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Mom stalks her son's coach

Last summer, my youngest was on a recreational basketball league. The league didn't even keep score in its games. For some reason, the coach was mean to my little guy. He wouldn't put him in the games. I wasn't happy about it and I let him know it. There are a lot of crazy mothers out there. Dads too. Most parents have a little crazy in us, particularly when we think our child has been wronged.

But today I read an online story on parentdish about a mom who went way too far in making things right for her kid.

Janet Chiauzzi, an East Meadow, N.Y. mom, has been arrested and charged with stalking, falsely reporting an incident, endangering the welfare of a child and aggravated harassment, allegedly because her son did not make a summer baseball travel team. Chiauzzi allegedly threatened the Little League official she deemed responsible, sending letters that accused him of physical and verbal abuse.

She writes: "I know where your wife works ... I know where your daughter goes to school and your son's normal every day routine. ... Just tell your wife and kids to watch themselves, especially at night."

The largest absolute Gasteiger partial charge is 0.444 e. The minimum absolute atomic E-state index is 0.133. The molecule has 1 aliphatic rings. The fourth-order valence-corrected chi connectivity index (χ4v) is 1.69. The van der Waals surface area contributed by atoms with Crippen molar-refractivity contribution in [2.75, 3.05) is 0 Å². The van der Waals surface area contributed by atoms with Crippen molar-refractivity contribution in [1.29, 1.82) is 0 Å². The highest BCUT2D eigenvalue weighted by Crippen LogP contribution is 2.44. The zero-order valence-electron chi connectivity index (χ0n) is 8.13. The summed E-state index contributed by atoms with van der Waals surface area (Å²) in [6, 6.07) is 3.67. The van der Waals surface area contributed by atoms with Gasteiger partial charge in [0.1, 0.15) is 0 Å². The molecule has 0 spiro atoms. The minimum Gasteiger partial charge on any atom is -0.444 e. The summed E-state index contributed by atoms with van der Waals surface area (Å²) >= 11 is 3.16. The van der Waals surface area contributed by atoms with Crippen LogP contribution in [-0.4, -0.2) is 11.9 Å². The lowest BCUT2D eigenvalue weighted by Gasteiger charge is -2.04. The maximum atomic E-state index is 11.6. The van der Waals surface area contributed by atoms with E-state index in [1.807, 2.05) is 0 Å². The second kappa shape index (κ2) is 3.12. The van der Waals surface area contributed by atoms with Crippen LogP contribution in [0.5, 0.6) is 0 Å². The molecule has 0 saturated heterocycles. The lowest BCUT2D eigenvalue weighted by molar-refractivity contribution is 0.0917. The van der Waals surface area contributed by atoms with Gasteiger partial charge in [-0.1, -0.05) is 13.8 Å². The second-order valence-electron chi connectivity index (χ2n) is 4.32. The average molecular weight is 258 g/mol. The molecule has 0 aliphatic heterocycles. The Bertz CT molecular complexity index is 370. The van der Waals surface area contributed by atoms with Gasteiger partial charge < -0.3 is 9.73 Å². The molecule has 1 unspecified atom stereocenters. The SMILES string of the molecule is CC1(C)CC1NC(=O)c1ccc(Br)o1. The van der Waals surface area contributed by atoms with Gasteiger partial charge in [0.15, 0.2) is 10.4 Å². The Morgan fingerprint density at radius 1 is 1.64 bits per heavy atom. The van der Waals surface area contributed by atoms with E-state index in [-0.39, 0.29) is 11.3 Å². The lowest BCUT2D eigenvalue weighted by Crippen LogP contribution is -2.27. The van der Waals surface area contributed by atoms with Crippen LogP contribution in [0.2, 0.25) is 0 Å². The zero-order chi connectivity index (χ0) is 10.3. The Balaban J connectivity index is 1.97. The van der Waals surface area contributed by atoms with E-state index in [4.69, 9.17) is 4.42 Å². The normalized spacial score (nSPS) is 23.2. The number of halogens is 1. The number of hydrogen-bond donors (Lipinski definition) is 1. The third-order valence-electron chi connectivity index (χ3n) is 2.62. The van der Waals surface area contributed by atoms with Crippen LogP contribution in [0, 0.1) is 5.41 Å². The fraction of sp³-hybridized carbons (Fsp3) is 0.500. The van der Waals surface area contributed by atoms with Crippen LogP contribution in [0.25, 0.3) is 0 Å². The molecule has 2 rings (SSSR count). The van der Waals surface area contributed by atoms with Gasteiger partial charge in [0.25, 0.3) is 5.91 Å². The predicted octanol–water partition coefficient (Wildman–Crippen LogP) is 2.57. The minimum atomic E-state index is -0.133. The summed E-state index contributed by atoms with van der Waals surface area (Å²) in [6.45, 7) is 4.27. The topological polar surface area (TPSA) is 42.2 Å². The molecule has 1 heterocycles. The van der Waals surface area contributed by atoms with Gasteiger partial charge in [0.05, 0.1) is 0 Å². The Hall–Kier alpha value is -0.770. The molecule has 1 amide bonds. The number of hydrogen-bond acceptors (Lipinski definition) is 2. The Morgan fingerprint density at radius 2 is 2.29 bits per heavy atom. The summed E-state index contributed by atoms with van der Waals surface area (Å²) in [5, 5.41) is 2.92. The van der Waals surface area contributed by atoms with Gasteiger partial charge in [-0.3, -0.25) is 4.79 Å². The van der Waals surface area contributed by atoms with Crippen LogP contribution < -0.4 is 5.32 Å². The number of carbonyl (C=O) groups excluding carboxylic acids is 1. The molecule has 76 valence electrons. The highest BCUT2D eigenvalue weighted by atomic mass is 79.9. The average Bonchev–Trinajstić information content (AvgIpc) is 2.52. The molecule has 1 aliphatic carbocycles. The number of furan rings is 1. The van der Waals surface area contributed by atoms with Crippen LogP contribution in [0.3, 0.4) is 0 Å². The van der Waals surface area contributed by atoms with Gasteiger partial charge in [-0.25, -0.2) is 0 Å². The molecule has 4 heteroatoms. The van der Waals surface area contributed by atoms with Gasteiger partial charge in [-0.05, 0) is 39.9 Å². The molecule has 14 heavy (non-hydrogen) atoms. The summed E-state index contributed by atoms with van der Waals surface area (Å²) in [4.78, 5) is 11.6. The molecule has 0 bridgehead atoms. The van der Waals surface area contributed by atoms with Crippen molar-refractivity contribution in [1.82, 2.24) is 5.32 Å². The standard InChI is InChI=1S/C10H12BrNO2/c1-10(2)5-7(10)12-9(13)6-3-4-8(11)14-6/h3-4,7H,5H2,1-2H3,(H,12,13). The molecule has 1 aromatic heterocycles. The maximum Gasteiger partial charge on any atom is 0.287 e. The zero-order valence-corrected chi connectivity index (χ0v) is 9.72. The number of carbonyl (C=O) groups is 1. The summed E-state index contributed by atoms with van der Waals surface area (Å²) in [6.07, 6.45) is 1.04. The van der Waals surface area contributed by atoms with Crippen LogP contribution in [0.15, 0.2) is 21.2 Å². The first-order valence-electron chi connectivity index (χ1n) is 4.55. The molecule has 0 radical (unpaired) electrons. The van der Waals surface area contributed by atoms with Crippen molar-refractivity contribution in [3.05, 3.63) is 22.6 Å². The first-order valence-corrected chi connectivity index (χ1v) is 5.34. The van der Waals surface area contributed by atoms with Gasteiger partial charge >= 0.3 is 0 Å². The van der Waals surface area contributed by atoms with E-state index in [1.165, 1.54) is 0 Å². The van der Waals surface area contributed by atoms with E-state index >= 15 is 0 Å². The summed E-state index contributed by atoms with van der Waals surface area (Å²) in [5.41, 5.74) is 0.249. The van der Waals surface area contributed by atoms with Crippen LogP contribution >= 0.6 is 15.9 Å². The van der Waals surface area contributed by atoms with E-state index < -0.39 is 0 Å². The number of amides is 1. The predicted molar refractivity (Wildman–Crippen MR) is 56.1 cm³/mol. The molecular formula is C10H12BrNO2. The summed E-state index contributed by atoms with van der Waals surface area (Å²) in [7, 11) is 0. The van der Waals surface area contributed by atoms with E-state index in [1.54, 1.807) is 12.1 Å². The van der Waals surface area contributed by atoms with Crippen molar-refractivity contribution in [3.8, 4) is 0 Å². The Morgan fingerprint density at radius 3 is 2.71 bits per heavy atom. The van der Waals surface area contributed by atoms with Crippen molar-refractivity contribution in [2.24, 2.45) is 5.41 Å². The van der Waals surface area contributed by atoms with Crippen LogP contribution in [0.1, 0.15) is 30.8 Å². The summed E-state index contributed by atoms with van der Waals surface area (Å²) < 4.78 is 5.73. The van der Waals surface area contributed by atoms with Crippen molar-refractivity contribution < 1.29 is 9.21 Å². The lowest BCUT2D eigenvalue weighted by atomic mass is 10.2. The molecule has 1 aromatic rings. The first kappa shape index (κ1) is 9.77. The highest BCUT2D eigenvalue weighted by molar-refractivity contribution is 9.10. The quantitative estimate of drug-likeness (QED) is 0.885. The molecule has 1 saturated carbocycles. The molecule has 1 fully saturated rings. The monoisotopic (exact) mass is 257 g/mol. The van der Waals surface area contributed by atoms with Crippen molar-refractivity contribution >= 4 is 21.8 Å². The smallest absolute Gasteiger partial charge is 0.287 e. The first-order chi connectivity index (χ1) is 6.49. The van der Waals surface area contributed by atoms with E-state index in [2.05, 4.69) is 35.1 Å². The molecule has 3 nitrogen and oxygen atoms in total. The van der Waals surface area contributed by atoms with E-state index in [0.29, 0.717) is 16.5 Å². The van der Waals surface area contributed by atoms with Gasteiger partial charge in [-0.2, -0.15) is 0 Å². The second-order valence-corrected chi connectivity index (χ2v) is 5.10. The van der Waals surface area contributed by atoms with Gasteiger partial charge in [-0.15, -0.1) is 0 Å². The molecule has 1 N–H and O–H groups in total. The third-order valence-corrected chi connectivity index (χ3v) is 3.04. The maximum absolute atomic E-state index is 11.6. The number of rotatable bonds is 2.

This may seem a bit insane, but in some ways, kids sports have become insane. I think we're breeding a generation of ultra-competitive kids, parents and coaches.

Readers, what do you think? Is this crazed mom one of many out there or does she typify the worst of the competitive world of parenting and sports? 


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Pete G.

I was a baseball coach for about 16 seasons. I got into it because I was asked (more like begged) too. So I did it to help out.

I thought I did quite well. I always tried my best to give our team a competitive edge. Won all but one game one season. And generally got along well with the kids.

In T-ball, it was almost impossible to get the kids to pay attention. They would be interested in just about everything but baseball. That stage was similar to herding cats.

In T-ball, games would start and I would have as little as three kids until the parents finally strolled in with their kids at whatever time. Organization was basically out the window.

I would try to let all the kids play cause when it all boiled down to it, (after T-Ball) pitching is 85% of the game in little league as it is in the pro's.

You would think that would make everybody happy right? Think again! The gung ho parents wanted their kids pitching or at certain positions. Some parents taught their kids to throw or hit a certain way and didn't want you or anybody to change that.

Other parents would be so concerned with putting the best players out on the field and wanted the worst sitting the bench.

Trust me. As a coach YOU CAN NOT WIN!

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